Yes, but we like Steam, so it's good.

We hate EA, so Origin is bad.

survivor686:
I have to admit, both look vague and non-threatening, of course that might be due to a good lawyer.

No, no, look again. EA's is dripping with evil toxins and black magic.

Pfft.

I have no problem with the EA Privacy Policy, the original wording was vague, and did mention that EA could transmit non-identifying information to third parties, after the ensuing shit-storm they re-wrote the agreement to its current form.

Of course I always, ALWAYS check the EULA to see if it has changed before I agree to an update. You have a legal right to continue to use the service with your original agreement.

octafish:

I have no problem with the EA Privacy Policy, the original wording was vague, and did mention that EA could transmit non-identifying information to third parties, after the ensuing shit-storm they re-wrote the agreement to its current form.

A shame most people are insisting it as though the original wording still applies.

Well, I can't make an argument regarding the EULAs of either service since I didn't read 'em, nor would I actually understand any of it (understanding them means understanding the legal implications)

But in my opinion there are 2 major reasons people (me included) prefer Steam over Origin

1) People hate bloatware, and since people already have (in some cases quite massive) game libraries on Steam, if they have to choose, they will automatically choose Steam

2)EA has a history of being MAJOR dicks, Valve does not. In fact Valve's reputation is some of the best in the videogame industry. This trigger's the "siding with the lesser dick" instinct in people, since lesser dick means lesser chance of getting screwed over.(yeah, it's so late that it's early, so here come the bad jokes)

Let's not forget that EA had the nerve to have a "can't sue us" policy.

I mean really, how much more defensive can you get? If you have nothing to fear, then you won't need a "can't sue us" policy.

Aircross:
Let's not forget that EA had the nerve to have a "can't sue us" policy.

I mean really, how much more defensive can you get? If you have nothing to fear, then you won't need a "can't sue us" policy.

You're going to see more and more of that, because it's become permissable. Two of the three console producers have also done it.

But seriously, are you really going to go with "only guilty people have something to hide?"

Aircross:
Let's not forget that EA had the nerve to have a "can't sue us" policy.

I mean really, how much more defensive can you get? If you have nothing to fear, then you won't need a "can't sue us" policy.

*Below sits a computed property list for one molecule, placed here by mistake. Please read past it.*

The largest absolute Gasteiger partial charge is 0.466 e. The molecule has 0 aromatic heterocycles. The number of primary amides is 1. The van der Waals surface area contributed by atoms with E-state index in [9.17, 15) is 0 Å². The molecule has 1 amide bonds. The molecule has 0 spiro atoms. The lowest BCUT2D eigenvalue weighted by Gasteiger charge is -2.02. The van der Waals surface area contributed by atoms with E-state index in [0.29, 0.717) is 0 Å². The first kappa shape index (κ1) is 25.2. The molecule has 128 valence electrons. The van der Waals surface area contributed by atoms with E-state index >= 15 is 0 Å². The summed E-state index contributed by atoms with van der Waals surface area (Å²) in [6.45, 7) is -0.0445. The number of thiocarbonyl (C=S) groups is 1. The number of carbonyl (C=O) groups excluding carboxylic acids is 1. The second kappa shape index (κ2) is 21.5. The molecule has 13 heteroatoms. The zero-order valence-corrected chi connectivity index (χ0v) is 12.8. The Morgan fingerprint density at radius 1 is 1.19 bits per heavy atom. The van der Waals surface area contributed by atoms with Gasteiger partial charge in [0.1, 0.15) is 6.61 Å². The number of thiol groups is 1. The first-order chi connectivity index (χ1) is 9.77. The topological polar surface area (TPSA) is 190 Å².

You can still sue EA. You just can't bandwagon onto a class-action lawsuit. The only person that benefits from a class-action is the lawyer.

That said, the general idea is that Valve makes an effort to make people like them. They're two years ahead of EA on their digital distribution platform and it works great.

EA's Origin is forced on us, they blame valve for their own greed, and their digital distribution platform is still buggy. Not only that, but EA permabans you from games arbitrarily, and you're at the mercy of a company with horrid reputation.

The worst Valve will ever do to you is ban you from their forums and prevent you from joining VAC-protected multiplayer servers. The worst EA has ever done is permaban people and lock them out of their games forever because their forum's mod-bot slipped up.

Zachary Amaranth:

octafish:

I have no problem with the EA Privacy Policy, the original wording was vague, and did mention that EA could transmit non-identifying information to third parties, after the ensuing shit-storm they re-wrote the agreement to its current form.

A shame most people are insisting it as though the original wording still applies.

The fact that they would even try to pull crap like that is what pisses me off. Sure they changed it, but that won't stop them from actually collecting all the data they want, until someone catches them and the whole legal process runs its course.

At that point, they'll easily be able to cover their legal fees with the personal info they've sold to 3rd parties.

Absolutionis:
You can still sue EA. You just can't bandwagon onto a class-action lawsuit. The only person that benefits from a class-action is the lawyer

You can't exactly fight a multi billion dollar corporation by yourself. Unless you've got lots of money, something which the average consumer does not, it's impossible. Since corporations are notorious for abusing consumer rights, class action lawsuits are a necessity to keep them in line.

Digital distribution is a direct attack on consumer rights since it gives companies even more control over how you play your games. Origin is much more upfront with its policies and is just another attempt by a major company to exert more control over the product their selling.

Zachary Amaranth:

Aircross:
Let's not forget that EA had the nerve to have a "can't sue us" policy.

I mean really, how much more defensive can you get? If you have nothing to fear, then you won't need a "can't sue us" policy.

You're going to see more and more of that, because it's become permissable. Two of the three console producers have also done it.

But seriously, are you really going to go with "only guilty people have something to hide?"